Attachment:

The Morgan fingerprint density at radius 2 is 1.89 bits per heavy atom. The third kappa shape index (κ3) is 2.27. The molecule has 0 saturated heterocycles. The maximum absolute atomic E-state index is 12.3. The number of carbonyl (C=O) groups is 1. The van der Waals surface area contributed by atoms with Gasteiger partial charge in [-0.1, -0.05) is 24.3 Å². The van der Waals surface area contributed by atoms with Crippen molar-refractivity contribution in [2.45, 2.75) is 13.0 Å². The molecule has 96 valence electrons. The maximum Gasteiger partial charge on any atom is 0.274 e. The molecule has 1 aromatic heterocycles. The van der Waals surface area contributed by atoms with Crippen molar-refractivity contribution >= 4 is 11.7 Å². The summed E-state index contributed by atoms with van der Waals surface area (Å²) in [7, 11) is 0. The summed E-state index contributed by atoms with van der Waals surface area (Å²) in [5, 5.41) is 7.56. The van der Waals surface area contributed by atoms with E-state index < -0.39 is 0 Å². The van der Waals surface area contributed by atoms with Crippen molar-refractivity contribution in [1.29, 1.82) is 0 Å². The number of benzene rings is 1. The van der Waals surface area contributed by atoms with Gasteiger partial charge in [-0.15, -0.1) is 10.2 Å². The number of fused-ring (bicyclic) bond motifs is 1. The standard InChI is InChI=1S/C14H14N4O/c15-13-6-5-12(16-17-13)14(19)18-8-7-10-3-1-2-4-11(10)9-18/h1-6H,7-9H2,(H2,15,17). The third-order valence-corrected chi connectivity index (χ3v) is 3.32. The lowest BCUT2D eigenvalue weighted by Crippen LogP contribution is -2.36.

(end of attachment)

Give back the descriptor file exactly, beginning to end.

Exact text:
The Morgan fingerprint density at radius 2 is 1.89 bits per heavy atom. The third kappa shape index (κ3) is 2.27. The molecule has 0 saturated heterocycles. The maximum absolute atomic E-state index is 12.3. The number of carbonyl (C=O) groups is 1. The van der Waals surface area contributed by atoms with Gasteiger partial charge in [-0.1, -0.05) is 24.3 Å². The van der Waals surface area contributed by atoms with Crippen molar-refractivity contribution in [2.45, 2.75) is 13.0 Å². The molecule has 96 valence electrons. The maximum Gasteiger partial charge on any atom is 0.274 e. The molecule has 1 aromatic heterocycles. The van der Waals surface area contributed by atoms with Crippen molar-refractivity contribution >= 4 is 11.7 Å². The summed E-state index contributed by atoms with van der Waals surface area (Å²) in [7, 11) is 0. The summed E-state index contributed by atoms with van der Waals surface area (Å²) in [5, 5.41) is 7.56. The van der Waals surface area contributed by atoms with E-state index < -0.39 is 0 Å². The van der Waals surface area contributed by atoms with Crippen molar-refractivity contribution in [1.29, 1.82) is 0 Å². The number of benzene rings is 1. The van der Waals surface area contributed by atoms with Gasteiger partial charge in [-0.15, -0.1) is 10.2 Å². The number of fused-ring (bicyclic) bond motifs is 1. The standard InChI is InChI=1S/C14H14N4O/c15-13-6-5-12(16-17-13)14(19)18-8-7-10-3-1-2-4-11(10)9-18/h1-6H,7-9H2,(H2,15,17). The third-order valence-corrected chi connectivity index (χ3v) is 3.32. The lowest BCUT2D eigenvalue weighted by Crippen LogP contribution is -2.36.